House Republicans are not backing down from their attempts to blunt the Federal Communications Commission’s net neutrality rules, even after the rules were fully upheld by an appeals court this month.
The lower chamber on Wednesday is slated to debate and vote on the Financial Services and General Government Appropriations Act, which contains provisions targeting a number of FCC rules.
The bill would prevent the FCC from enforcing its regulations for internet service providers until after the lawsuit challenging the rules is over.
While the FCC prevailed in court earlier this month, critics can still appeal.
The bill would also prevent the FCC from regulating the price that internet service providers charge and require the FCC to publish the text of its rules three weeks before a vote.
“The appropriations process should not be used to overturn the will of both an independent regulator and millions of Americans on this vital issue,” the White House said in a veto threat.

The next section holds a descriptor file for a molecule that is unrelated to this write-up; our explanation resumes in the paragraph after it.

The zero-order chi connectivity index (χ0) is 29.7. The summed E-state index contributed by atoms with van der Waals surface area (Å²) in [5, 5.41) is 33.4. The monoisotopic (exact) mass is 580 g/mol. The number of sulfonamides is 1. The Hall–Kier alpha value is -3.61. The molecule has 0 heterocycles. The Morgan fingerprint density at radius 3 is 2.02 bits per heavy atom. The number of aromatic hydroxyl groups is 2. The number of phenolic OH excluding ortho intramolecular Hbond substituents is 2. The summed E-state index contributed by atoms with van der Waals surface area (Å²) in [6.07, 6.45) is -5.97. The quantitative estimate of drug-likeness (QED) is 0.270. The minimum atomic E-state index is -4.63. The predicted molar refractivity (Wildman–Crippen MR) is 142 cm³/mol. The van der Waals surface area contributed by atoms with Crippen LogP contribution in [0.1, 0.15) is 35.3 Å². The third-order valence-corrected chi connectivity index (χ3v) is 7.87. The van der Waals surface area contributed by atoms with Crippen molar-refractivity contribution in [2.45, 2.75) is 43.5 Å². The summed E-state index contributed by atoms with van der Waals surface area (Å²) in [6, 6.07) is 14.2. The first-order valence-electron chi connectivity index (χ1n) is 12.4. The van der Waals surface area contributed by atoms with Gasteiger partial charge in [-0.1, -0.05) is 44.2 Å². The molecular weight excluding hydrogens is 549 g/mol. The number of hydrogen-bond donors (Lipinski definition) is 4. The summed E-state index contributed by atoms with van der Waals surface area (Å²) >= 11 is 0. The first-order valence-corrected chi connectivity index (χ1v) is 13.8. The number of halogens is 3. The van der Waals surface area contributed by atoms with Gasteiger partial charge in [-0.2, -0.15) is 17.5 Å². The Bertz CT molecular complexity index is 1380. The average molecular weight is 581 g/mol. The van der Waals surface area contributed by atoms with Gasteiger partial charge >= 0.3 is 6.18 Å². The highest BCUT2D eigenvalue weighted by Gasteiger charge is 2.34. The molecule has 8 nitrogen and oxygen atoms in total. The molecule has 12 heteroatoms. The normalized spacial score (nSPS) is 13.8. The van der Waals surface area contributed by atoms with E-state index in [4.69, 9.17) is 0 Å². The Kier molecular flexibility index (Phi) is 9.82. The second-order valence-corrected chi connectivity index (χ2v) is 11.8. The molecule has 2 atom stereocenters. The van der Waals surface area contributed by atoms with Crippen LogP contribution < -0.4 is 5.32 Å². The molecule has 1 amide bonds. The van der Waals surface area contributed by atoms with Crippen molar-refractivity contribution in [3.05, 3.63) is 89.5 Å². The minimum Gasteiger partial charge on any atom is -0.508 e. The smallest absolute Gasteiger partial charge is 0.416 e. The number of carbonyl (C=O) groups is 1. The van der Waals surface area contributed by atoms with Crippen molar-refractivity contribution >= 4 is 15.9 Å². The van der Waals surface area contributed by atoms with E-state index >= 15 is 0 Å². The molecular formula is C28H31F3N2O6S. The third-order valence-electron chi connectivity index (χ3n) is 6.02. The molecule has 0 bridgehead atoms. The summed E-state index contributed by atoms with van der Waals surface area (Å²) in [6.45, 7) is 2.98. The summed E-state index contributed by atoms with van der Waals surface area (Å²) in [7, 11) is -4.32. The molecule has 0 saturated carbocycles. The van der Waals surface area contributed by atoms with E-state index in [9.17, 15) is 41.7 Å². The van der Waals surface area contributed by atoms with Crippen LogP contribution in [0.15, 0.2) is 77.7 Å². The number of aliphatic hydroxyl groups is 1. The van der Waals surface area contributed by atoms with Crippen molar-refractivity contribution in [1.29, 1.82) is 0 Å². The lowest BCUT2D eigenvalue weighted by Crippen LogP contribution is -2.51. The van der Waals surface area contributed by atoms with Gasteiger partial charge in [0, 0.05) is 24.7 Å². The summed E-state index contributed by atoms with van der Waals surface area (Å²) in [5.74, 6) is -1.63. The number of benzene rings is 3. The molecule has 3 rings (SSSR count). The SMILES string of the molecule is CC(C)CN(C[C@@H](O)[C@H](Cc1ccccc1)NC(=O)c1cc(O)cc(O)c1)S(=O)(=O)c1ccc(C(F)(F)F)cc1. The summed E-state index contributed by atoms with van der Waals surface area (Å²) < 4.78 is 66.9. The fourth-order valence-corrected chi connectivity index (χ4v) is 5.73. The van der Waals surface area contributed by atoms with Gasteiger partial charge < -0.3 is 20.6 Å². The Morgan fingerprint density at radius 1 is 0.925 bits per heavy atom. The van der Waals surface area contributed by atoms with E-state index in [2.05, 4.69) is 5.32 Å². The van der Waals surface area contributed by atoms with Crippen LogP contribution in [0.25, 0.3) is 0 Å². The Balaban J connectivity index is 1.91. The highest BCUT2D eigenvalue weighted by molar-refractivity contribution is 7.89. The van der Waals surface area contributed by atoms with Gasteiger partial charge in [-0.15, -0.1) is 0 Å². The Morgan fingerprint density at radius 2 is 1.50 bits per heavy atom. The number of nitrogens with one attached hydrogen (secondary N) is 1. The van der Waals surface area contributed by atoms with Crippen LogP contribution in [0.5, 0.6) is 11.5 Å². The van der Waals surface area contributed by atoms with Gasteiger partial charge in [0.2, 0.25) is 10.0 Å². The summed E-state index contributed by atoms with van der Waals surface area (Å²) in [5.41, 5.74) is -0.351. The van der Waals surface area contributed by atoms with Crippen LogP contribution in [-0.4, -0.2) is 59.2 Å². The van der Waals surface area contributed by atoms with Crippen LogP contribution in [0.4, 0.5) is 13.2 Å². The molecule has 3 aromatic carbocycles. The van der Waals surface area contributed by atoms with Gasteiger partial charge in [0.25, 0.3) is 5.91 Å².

Aside from the net neutrality rules, the bill would also stall the FCC from completing its planned move to open up the TV set-top box market. It would delay the rules until long after a study is completed, pushing it to the next president.
The set-top box proposal has gained a lot of pushback in Congress, and even some FCC members say it needs changes.
While the bill itself has no real chance of being implemented, it could act as a jumping off point for negotiations for a year-end spending bill.
Seventy amendments covering a wide range of issues have been filed in what looks to be an all-day round of debate on the appropriations bill.
One amendment offered by Rep. Marsha BlackburnMarsha BlackburnSenator asks Facebook's Zuckerberg to testify at hearing on kids' safety TikTok, YouTube, Snapchat executives to testify at Senate hearing on kids' safety Buttigieg hits back after parental leave criticism: 'Really strange' MORE (R-Tenn.) would prevent the FCC from enforcing its rules that regulate the privacy practices of internet service providers. Those rules are an extension of the net neutrality authority the FCC gave itself last year.
Another amendment by Democrats would prohibit government funds from being used for action that violates a section of the Communications Act that deals with broadcast sponsorship identification.